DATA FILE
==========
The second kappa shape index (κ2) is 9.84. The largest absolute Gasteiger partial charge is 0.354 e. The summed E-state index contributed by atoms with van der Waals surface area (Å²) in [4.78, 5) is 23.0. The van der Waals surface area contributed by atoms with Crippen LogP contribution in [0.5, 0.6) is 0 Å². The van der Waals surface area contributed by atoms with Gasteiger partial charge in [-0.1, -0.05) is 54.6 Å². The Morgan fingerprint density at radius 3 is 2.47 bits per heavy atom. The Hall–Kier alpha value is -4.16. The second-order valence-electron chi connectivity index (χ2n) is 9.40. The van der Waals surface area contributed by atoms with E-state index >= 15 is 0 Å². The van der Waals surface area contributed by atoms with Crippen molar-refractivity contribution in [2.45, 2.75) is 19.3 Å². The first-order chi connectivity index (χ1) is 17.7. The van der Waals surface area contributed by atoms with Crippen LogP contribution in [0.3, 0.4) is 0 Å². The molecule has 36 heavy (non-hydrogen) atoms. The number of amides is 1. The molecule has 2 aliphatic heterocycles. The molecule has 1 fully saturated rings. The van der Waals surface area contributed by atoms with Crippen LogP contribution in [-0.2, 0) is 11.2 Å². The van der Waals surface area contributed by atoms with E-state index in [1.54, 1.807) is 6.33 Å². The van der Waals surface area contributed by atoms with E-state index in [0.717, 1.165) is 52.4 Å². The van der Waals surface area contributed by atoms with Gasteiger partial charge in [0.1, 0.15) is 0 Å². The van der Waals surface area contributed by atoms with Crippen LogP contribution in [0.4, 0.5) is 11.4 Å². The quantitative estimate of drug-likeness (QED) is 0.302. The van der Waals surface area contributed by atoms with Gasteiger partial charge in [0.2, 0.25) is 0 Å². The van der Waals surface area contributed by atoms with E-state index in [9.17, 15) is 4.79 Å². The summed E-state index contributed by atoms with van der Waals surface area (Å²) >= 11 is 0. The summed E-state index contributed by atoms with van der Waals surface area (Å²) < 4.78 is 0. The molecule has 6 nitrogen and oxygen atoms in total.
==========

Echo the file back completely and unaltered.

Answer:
The second kappa shape index (κ2) is 9.84. The largest absolute Gasteiger partial charge is 0.354 e. The summed E-state index contributed by atoms with van der Waals surface area (Å²) in [4.78, 5) is 23.0. The van der Waals surface area contributed by atoms with Crippen LogP contribution in [0.5, 0.6) is 0 Å². The van der Waals surface area contributed by atoms with Gasteiger partial charge in [-0.1, -0.05) is 54.6 Å². The Morgan fingerprint density at radius 3 is 2.47 bits per heavy atom. The Hall–Kier alpha value is -4.16. The second-order valence-electron chi connectivity index (χ2n) is 9.40. The van der Waals surface area contributed by atoms with E-state index >= 15 is 0 Å². The van der Waals surface area contributed by atoms with Crippen molar-refractivity contribution in [2.45, 2.75) is 19.3 Å². The first-order chi connectivity index (χ1) is 17.7. The van der Waals surface area contributed by atoms with Crippen LogP contribution in [0.3, 0.4) is 0 Å². The molecule has 36 heavy (non-hydrogen) atoms. The number of amides is 1. The molecule has 2 aliphatic heterocycles. The molecule has 1 fully saturated rings. The van der Waals surface area contributed by atoms with Crippen LogP contribution in [-0.2, 0) is 11.2 Å². The van der Waals surface area contributed by atoms with E-state index in [1.54, 1.807) is 6.33 Å². The van der Waals surface area contributed by atoms with E-state index in [0.717, 1.165) is 52.4 Å². The van der Waals surface area contributed by atoms with Gasteiger partial charge in [0.1, 0.15) is 0 Å². The van der Waals surface area contributed by atoms with Crippen LogP contribution in [0.4, 0.5) is 11.4 Å². The quantitative estimate of drug-likeness (QED) is 0.302. The van der Waals surface area contributed by atoms with Gasteiger partial charge in [0.2, 0.25) is 0 Å². The van der Waals surface area contributed by atoms with E-state index in [9.17, 15) is 4.79 Å². The summed E-state index contributed by atoms with van der Waals surface area (Å²) >= 11 is 0. The summed E-state index contributed by atoms with van der Waals surface area (Å²) < 4.78 is 0. The molecule has 6 nitrogen and oxygen atoms in total.